Last week, I participated in the kickoff session for the State of Texas Technology Strategic Plan. We’re pretty familiar with government planning, and this was a great way to learn about the future of technology in the state.
Spearheaded by the Texas Department of Information Resources, the technology strategic plan will be available later this year. The advisory board includes the CIOs of major universities, state departments, and private companies. On a sunny April afternoon in Austin, we workshopped our way into a decent outline for the future.
Strategic plans can be a helpful reference for government employees. They can justify difficult decisions when there are no other roadmaps. But many strategic plans have a reputation for outlining lofty goals with no practical way to achieve them. We wanted to avoid this trap.
The session began with brainstorming about technology trends. While it was a wide ranging discussion that included 3D printing and self-driving cars, this group honed in on two pressing topics: cybersecurity and data. I focused on data.
From there, the workshop facilitator pushed us to revise our ideas into actionable recommendations for the State. I offered two things:
- Publish more data
- Encourage open source development
I believe that these two action items could have a significant impact on the State’s technology decisions for years to come. Here’s why:
Publish more data
Releasing data to the public isn’t an easy process. The data usually lives inside an application, and needs to be “exported” or “reported” to create a raw dataset. In order to be truly open, this data should publish automatically to a data portal. The whole process can be cumbersome, and a lot of agencies just give up.
It doesn’t have to be this way.
Despite this groundwork, I don’t think the state is publishing and updating enough “high value” datasets.
Currently, the State of Texas open data portal has only 123 datasets, of which only 12 datasets have more than 1,000 views in 2015. And only 23 datasets have more than 300 views. Almost all the popular datasets have something to do with DIR contracting. I suspect the recent software procurement scandal has something to do with it.
It’s great that we have so much procurement data, but there is more to government than spending. We miss a lot of opportunities to publish useful data, and to promote the use of that data to improve operations and citizen service.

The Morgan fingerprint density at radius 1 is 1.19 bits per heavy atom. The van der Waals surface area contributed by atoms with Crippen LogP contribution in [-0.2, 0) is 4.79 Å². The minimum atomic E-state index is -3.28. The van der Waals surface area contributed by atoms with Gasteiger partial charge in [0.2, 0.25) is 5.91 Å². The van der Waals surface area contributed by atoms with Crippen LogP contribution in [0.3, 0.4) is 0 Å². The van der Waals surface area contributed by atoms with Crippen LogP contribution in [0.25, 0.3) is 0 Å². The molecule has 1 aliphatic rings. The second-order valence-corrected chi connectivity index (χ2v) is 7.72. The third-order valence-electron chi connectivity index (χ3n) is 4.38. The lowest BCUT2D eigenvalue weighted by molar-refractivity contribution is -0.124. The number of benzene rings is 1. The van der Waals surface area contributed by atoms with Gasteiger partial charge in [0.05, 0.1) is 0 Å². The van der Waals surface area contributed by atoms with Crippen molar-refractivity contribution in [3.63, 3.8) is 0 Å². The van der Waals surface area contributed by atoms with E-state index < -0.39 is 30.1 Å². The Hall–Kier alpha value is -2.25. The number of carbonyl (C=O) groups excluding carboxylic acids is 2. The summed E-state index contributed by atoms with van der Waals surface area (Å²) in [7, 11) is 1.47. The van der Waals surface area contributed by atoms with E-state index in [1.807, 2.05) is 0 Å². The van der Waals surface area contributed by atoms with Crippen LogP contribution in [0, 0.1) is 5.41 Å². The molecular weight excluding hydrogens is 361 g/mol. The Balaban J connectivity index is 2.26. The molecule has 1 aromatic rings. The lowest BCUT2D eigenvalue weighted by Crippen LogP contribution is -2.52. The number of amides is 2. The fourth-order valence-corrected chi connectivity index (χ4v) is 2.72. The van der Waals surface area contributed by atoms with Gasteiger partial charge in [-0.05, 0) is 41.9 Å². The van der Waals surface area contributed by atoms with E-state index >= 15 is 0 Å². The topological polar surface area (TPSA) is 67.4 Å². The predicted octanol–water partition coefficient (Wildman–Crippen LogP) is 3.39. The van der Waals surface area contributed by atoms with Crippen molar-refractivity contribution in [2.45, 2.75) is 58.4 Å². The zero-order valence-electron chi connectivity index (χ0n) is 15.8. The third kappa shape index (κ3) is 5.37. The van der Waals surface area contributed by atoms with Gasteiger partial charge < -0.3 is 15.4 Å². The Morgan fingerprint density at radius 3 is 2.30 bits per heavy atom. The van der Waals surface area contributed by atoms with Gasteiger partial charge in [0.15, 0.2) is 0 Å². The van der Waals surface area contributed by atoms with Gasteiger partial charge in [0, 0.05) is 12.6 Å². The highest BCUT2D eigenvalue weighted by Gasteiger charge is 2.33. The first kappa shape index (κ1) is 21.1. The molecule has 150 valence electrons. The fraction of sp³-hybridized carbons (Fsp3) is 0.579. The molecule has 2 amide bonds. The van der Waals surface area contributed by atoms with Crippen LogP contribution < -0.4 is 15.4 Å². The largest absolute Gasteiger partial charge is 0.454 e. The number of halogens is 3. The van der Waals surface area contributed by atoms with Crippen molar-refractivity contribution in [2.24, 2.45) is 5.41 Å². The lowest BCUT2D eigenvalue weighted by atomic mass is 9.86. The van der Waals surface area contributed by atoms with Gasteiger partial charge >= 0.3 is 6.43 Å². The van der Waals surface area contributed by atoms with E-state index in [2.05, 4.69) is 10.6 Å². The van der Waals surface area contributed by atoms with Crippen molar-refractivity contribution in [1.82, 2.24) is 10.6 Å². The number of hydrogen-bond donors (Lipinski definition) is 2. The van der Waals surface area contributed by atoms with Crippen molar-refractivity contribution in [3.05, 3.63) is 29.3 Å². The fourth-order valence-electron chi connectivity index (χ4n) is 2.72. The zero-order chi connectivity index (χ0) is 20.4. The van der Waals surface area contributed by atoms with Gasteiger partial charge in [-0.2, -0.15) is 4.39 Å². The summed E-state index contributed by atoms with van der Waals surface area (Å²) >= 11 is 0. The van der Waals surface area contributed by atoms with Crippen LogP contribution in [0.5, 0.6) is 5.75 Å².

The state should double down on its commitment to open data. They should publish a lot more datasets, analyze usage, and engage the community in an ongoing dialogue about the value of the data.
Encourage open source development
Open source solutions exist across every government technology stack. For example, Drupal is the content management system for 150+ countries and thousands of cities. But it’s not just limited to city websites. Any server running Linux and any app built with PHP relies on open source technology. This doesn’t even account for the work of Data.gov or Code for America.
Open source is here to stay.
The state should embrace it. The total cost of ownership of many open source solutions is a fraction of their proprietary counterparts. But embracing open source requires competent people to support the various systems and applications. That doesn’t happen overnight. I think a good place to start is an audit and inventory of existing open source solutions used by the state. Then they can create a support plan to ensure the security and ongoing development.
Next, the state should build competency in these technologies by adopting modern recruitment methods. For example, every job application requires a resume, but resumes are a bad proxy for a software developer’s experience. A good recruiter will look at an applicant’s Github profile as well as their resume. To encourage the right culture, the recruiter could give preference to active open source contributors. The goal is to fill the building with engaged, curious, and productive software engineers.
The state could also do more to encourage software development in the community. They have experimented with community challenges in the past, but they need to commit to more than just a one-off PR stunt. Community engagement should be part of someone’s job description. Representatives should appear at local hackathons with sample projects and datasets in hand. Each agency should research their counterparts in other cities, and encourage the technology community to fork and adapt. Then each agency would do everything possible to remove barriers to implementation.
I’m hopeful that the State of Texas will incorporate these recommendations. To do it right requires a bit of operational change. But it ends up encouraging a more open, transparent, and accountable government.